The increasingly competitive robo-advisory space just suffered a notable failure when New York-based Hedgeable announced it was closing its investment management portal.
As of Wednesday, Hedgeable was no longer accepting new deposits, and as of Aug. 9, client accounts will move to Folio for self-directed management if their owners haven’t already transferred them to another advisor or brokerage.
“Smaller and midsize robos struggling to achieve scale are going to have difficulties,” says David Goldstone, analyst at Backend Benchmarking, which publishes The Robo Report. “Customer acquisition costs are higher than many people expect.”
Indeed, WorthFM, a small robo-advisor focused on women, announced its closing in December.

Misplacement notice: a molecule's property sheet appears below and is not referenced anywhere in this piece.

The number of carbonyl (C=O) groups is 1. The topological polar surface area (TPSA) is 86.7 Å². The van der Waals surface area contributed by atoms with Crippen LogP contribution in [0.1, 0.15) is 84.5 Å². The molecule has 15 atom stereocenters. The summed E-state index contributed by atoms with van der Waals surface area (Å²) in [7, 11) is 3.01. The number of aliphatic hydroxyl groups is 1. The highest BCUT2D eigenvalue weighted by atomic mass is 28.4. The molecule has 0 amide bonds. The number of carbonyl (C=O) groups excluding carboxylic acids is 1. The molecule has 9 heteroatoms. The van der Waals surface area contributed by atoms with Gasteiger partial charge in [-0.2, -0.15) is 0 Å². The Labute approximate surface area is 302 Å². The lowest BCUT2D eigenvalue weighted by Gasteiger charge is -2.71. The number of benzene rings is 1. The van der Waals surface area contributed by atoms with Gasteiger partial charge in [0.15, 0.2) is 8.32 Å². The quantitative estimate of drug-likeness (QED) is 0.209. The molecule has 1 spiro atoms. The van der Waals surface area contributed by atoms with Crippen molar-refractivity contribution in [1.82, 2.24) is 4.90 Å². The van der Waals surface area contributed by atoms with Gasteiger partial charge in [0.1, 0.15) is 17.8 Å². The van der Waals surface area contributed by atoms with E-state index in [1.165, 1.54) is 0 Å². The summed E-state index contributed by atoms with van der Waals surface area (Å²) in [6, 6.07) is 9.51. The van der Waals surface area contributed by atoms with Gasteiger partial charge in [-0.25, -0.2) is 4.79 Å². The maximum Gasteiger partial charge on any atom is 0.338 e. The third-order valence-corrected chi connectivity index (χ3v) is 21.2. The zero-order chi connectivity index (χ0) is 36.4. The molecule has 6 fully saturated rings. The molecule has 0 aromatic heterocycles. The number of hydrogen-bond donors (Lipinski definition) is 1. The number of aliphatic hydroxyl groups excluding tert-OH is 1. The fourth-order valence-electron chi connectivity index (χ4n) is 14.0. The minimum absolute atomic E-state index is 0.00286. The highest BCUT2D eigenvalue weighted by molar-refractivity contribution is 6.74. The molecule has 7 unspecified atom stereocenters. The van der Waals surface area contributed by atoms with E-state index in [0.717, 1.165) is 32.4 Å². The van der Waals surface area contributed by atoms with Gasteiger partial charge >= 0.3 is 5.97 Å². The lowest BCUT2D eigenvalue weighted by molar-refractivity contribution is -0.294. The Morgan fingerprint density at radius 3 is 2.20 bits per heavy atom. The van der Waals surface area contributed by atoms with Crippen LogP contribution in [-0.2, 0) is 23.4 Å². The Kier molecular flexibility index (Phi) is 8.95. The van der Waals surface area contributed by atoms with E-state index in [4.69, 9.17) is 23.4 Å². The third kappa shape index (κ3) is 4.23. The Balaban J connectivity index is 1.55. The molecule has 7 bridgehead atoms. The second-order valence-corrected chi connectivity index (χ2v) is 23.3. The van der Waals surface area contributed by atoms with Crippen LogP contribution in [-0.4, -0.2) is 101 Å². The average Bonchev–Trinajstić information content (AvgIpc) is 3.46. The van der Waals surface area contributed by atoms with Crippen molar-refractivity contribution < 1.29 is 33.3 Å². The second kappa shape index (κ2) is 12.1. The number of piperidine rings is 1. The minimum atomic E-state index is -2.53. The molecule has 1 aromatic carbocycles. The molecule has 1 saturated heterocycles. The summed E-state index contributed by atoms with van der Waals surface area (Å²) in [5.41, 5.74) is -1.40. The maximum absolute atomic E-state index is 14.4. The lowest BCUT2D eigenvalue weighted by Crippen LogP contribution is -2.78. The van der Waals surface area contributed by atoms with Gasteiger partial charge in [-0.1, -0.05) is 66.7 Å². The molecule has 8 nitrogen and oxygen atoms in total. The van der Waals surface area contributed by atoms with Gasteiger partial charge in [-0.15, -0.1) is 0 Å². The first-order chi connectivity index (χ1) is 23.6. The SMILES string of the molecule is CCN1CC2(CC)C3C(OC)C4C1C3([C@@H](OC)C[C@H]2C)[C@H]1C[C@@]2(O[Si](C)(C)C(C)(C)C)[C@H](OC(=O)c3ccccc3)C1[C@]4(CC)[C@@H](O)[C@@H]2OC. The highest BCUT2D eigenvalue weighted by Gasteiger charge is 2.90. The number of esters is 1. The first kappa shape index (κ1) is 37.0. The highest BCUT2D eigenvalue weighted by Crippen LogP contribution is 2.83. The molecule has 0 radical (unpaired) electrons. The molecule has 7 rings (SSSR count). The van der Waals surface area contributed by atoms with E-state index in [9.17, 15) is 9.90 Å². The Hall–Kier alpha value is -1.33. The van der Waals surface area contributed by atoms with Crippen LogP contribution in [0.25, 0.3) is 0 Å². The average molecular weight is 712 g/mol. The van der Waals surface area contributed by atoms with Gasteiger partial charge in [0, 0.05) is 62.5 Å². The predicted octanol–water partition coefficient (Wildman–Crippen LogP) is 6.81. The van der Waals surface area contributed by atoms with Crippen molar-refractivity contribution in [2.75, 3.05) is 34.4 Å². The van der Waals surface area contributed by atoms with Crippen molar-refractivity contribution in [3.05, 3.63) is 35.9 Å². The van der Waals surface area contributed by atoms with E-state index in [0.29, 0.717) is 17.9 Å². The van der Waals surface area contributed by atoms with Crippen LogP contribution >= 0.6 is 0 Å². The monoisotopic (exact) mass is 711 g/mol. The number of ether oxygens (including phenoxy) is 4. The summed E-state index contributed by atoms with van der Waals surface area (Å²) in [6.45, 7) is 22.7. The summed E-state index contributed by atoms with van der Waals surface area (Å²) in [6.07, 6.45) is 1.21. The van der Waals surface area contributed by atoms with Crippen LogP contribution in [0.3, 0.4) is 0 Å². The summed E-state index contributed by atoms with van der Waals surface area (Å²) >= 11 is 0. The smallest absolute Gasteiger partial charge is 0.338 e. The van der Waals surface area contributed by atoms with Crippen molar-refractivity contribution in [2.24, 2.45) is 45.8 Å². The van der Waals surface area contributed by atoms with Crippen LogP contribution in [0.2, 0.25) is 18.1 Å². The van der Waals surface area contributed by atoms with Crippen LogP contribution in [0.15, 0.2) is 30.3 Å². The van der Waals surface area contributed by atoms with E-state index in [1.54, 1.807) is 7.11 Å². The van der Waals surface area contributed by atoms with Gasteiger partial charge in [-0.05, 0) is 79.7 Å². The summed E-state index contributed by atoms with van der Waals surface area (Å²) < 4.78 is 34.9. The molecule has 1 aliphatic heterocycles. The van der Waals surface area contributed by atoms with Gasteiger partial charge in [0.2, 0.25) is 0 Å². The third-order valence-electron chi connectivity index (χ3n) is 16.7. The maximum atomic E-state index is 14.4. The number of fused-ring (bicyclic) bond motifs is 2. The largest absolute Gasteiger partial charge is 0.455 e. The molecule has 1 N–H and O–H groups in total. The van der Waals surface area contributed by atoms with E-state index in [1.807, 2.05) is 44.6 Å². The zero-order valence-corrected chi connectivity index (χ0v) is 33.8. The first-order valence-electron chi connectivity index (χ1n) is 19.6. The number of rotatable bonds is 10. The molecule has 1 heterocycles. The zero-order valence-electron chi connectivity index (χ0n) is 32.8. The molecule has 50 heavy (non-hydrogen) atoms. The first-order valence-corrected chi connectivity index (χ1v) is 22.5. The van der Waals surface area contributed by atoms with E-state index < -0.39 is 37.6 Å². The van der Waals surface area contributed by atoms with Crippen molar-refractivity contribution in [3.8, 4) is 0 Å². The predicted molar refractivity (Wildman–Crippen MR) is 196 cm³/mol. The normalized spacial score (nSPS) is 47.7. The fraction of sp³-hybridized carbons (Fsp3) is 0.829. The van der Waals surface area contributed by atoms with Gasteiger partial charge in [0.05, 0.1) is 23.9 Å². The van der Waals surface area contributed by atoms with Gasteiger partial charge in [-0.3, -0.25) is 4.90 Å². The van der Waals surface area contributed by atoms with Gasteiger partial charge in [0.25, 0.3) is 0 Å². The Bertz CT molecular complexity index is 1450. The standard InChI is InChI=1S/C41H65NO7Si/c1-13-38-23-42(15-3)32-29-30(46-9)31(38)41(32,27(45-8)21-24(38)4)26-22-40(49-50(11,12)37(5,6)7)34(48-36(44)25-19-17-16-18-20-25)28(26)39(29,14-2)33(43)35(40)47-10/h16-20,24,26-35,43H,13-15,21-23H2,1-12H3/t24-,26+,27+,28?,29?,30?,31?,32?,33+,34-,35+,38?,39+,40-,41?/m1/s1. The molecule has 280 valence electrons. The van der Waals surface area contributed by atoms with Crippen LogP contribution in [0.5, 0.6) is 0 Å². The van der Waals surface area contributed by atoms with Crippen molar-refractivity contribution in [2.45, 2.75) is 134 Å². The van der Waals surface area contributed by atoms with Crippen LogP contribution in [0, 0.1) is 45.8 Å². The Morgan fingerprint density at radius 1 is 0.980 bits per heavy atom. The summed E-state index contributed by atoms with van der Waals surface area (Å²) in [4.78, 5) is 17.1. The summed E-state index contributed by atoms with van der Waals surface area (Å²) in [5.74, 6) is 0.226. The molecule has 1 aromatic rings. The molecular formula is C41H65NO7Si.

Hedgeable, which was one of the first robo-advisors, launched in 2010, is also small but not focused on a niche market. It has just under 1,700 clients (with 1,930 accounts) and $79.9 million in assets, according to its latest Form ADV filing, and its fees aren’t cheap — a 0.75% wrap fee for accounts under $50,000 in assets and 0.60% for accounts under $200,000. In comparison, Betterment charges an equivalent 0.25% and Vanguard 0.30%.
Unlike many other robo-advisors, Hedgeable “was very adamant about active management … trying to attract investors who didn’t want index funds of Betterment or Wealthfront … and even touted Bitcoin derivative allocations,” says Bill Winterberg, founder of FPPad.com, a technology consulting firm that serves financial advisors.